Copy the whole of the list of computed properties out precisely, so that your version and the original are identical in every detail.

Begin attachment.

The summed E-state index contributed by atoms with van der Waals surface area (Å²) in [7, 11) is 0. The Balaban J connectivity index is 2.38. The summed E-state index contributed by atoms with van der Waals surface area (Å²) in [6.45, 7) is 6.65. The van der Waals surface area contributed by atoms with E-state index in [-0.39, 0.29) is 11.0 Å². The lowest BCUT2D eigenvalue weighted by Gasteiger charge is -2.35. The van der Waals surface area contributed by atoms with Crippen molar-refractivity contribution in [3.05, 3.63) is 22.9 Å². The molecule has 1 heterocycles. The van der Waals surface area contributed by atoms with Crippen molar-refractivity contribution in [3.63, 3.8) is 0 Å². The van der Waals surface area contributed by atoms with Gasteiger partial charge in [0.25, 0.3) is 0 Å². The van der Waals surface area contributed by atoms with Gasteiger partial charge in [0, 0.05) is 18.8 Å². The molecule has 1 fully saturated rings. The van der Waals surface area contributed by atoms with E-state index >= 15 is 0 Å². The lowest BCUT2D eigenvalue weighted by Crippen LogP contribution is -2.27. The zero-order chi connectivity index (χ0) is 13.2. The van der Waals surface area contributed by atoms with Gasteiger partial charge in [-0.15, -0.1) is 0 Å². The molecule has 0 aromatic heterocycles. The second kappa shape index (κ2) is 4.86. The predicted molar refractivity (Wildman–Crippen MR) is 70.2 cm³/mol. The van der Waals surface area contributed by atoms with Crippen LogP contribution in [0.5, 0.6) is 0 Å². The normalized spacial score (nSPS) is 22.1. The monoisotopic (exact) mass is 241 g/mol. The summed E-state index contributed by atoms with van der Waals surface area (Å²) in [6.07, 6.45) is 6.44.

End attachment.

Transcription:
The summed E-state index contributed by atoms with van der Waals surface area (Å²) in [7, 11) is 0. The Balaban J connectivity index is 2.38. The summed E-state index contributed by atoms with van der Waals surface area (Å²) in [6.45, 7) is 6.65. The van der Waals surface area contributed by atoms with E-state index in [-0.39, 0.29) is 11.0 Å². The lowest BCUT2D eigenvalue weighted by Gasteiger charge is -2.35. The van der Waals surface area contributed by atoms with Crippen molar-refractivity contribution in [3.05, 3.63) is 22.9 Å². The molecule has 1 heterocycles. The van der Waals surface area contributed by atoms with Crippen molar-refractivity contribution in [3.63, 3.8) is 0 Å². The van der Waals surface area contributed by atoms with Gasteiger partial charge in [0.25, 0.3) is 0 Å². The van der Waals surface area contributed by atoms with Gasteiger partial charge in [0, 0.05) is 18.8 Å². The molecule has 1 fully saturated rings. The van der Waals surface area contributed by atoms with E-state index >= 15 is 0 Å². The lowest BCUT2D eigenvalue weighted by Crippen LogP contribution is -2.27. The zero-order chi connectivity index (χ0) is 13.2. The van der Waals surface area contributed by atoms with Gasteiger partial charge in [-0.15, -0.1) is 0 Å². The molecule has 0 aromatic heterocycles. The second kappa shape index (κ2) is 4.86. The predicted molar refractivity (Wildman–Crippen MR) is 70.2 cm³/mol. The van der Waals surface area contributed by atoms with Crippen LogP contribution in [0.5, 0.6) is 0 Å². The normalized spacial score (nSPS) is 22.1. The monoisotopic (exact) mass is 241 g/mol. The summed E-state index contributed by atoms with van der Waals surface area (Å²) in [6.07, 6.45) is 6.44.